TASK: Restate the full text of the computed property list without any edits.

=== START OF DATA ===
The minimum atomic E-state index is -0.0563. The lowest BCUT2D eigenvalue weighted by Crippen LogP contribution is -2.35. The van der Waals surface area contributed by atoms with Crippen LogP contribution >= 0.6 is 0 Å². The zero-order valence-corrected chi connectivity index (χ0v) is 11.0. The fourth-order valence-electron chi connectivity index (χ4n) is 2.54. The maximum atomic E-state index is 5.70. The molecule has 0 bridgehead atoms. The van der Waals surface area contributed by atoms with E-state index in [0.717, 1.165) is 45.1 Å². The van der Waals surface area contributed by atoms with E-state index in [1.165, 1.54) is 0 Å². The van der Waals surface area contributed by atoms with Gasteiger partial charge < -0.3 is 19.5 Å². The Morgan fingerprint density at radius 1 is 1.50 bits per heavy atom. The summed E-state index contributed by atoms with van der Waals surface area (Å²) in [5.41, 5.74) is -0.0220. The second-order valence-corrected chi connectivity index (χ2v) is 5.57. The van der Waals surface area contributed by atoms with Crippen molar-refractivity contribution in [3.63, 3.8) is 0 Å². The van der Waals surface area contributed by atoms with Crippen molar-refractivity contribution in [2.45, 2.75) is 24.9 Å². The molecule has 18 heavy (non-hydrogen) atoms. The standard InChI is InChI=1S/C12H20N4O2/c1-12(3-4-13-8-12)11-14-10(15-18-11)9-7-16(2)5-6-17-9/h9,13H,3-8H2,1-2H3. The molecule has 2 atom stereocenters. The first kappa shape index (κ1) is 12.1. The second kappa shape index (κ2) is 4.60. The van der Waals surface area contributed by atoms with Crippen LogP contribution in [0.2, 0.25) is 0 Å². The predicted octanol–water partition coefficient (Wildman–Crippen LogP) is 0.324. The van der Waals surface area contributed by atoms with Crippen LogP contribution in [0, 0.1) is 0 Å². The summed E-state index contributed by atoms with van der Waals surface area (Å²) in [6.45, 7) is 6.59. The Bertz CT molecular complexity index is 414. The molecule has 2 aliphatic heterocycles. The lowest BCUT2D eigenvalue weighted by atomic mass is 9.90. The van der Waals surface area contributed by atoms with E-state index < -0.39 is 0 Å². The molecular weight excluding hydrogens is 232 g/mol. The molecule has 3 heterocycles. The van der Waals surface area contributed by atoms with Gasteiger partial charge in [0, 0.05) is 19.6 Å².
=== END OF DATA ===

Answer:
The minimum atomic E-state index is -0.0563. The lowest BCUT2D eigenvalue weighted by Crippen LogP contribution is -2.35. The van der Waals surface area contributed by atoms with Crippen LogP contribution >= 0.6 is 0 Å². The zero-order valence-corrected chi connectivity index (χ0v) is 11.0. The fourth-order valence-electron chi connectivity index (χ4n) is 2.54. The maximum atomic E-state index is 5.70. The molecule has 0 bridgehead atoms. The van der Waals surface area contributed by atoms with E-state index in [0.717, 1.165) is 45.1 Å². The van der Waals surface area contributed by atoms with E-state index in [1.165, 1.54) is 0 Å². The van der Waals surface area contributed by atoms with Gasteiger partial charge < -0.3 is 19.5 Å². The Morgan fingerprint density at radius 1 is 1.50 bits per heavy atom. The summed E-state index contributed by atoms with van der Waals surface area (Å²) in [5.41, 5.74) is -0.0220. The second-order valence-corrected chi connectivity index (χ2v) is 5.57. The van der Waals surface area contributed by atoms with Crippen molar-refractivity contribution in [3.63, 3.8) is 0 Å². The van der Waals surface area contributed by atoms with Crippen molar-refractivity contribution in [2.45, 2.75) is 24.9 Å². The molecule has 18 heavy (non-hydrogen) atoms. The standard InChI is InChI=1S/C12H20N4O2/c1-12(3-4-13-8-12)11-14-10(15-18-11)9-7-16(2)5-6-17-9/h9,13H,3-8H2,1-2H3. The molecule has 2 atom stereocenters. The first kappa shape index (κ1) is 12.1. The second kappa shape index (κ2) is 4.60. The van der Waals surface area contributed by atoms with Crippen LogP contribution in [0.2, 0.25) is 0 Å². The predicted octanol–water partition coefficient (Wildman–Crippen LogP) is 0.324. The van der Waals surface area contributed by atoms with Crippen LogP contribution in [0, 0.1) is 0 Å². The summed E-state index contributed by atoms with van der Waals surface area (Å²) in [6.45, 7) is 6.59. The Bertz CT molecular complexity index is 414. The molecule has 2 aliphatic heterocycles. The lowest BCUT2D eigenvalue weighted by atomic mass is 9.90. The van der Waals surface area contributed by atoms with E-state index < -0.39 is 0 Å². The molecular weight excluding hydrogens is 232 g/mol. The molecule has 3 heterocycles. The van der Waals surface area contributed by atoms with Gasteiger partial charge in [0, 0.05) is 19.6 Å².